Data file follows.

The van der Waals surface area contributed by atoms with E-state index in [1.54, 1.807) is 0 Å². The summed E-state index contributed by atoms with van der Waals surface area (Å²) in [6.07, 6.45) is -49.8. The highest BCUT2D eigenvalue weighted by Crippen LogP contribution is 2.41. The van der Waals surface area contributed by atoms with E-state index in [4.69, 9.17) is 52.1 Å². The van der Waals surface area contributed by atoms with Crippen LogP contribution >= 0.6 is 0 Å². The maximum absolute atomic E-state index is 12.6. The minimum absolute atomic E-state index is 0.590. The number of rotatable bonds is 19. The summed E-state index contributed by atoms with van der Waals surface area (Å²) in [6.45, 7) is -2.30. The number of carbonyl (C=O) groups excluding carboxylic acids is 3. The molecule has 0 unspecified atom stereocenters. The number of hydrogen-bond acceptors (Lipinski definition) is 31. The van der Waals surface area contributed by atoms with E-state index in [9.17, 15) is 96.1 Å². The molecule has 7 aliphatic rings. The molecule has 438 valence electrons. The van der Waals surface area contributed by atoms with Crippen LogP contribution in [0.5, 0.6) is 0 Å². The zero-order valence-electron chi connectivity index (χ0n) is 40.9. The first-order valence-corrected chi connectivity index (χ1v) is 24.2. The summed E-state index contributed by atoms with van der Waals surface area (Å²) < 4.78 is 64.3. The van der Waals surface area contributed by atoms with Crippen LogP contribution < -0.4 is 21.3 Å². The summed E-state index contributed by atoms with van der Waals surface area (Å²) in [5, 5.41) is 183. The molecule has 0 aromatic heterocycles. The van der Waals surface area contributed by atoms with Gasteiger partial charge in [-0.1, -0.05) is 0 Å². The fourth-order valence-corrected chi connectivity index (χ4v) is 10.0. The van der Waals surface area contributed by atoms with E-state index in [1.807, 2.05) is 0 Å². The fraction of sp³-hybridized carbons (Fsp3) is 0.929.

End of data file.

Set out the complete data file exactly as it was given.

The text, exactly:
The van der Waals surface area contributed by atoms with E-state index in [1.54, 1.807) is 0 Å². The summed E-state index contributed by atoms with van der Waals surface area (Å²) in [6.07, 6.45) is -49.8. The highest BCUT2D eigenvalue weighted by Crippen LogP contribution is 2.41. The van der Waals surface area contributed by atoms with E-state index in [4.69, 9.17) is 52.1 Å². The van der Waals surface area contributed by atoms with Crippen LogP contribution >= 0.6 is 0 Å². The maximum absolute atomic E-state index is 12.6. The minimum absolute atomic E-state index is 0.590. The number of rotatable bonds is 19. The summed E-state index contributed by atoms with van der Waals surface area (Å²) in [6.45, 7) is -2.30. The number of carbonyl (C=O) groups excluding carboxylic acids is 3. The molecule has 0 unspecified atom stereocenters. The number of hydrogen-bond acceptors (Lipinski definition) is 31. The van der Waals surface area contributed by atoms with E-state index in [9.17, 15) is 96.1 Å². The molecule has 7 aliphatic rings. The molecule has 438 valence electrons. The van der Waals surface area contributed by atoms with Crippen LogP contribution in [0.5, 0.6) is 0 Å². The zero-order valence-electron chi connectivity index (χ0n) is 40.9. The first-order valence-corrected chi connectivity index (χ1v) is 24.2. The summed E-state index contributed by atoms with van der Waals surface area (Å²) < 4.78 is 64.3. The van der Waals surface area contributed by atoms with Crippen LogP contribution < -0.4 is 21.3 Å². The summed E-state index contributed by atoms with van der Waals surface area (Å²) in [5, 5.41) is 183. The molecule has 0 aromatic heterocycles. The van der Waals surface area contributed by atoms with Gasteiger partial charge in [-0.1, -0.05) is 0 Å². The fourth-order valence-corrected chi connectivity index (χ4v) is 10.0. The van der Waals surface area contributed by atoms with E-state index in [1.807, 2.05) is 0 Å². The fraction of sp³-hybridized carbons (Fsp3) is 0.929.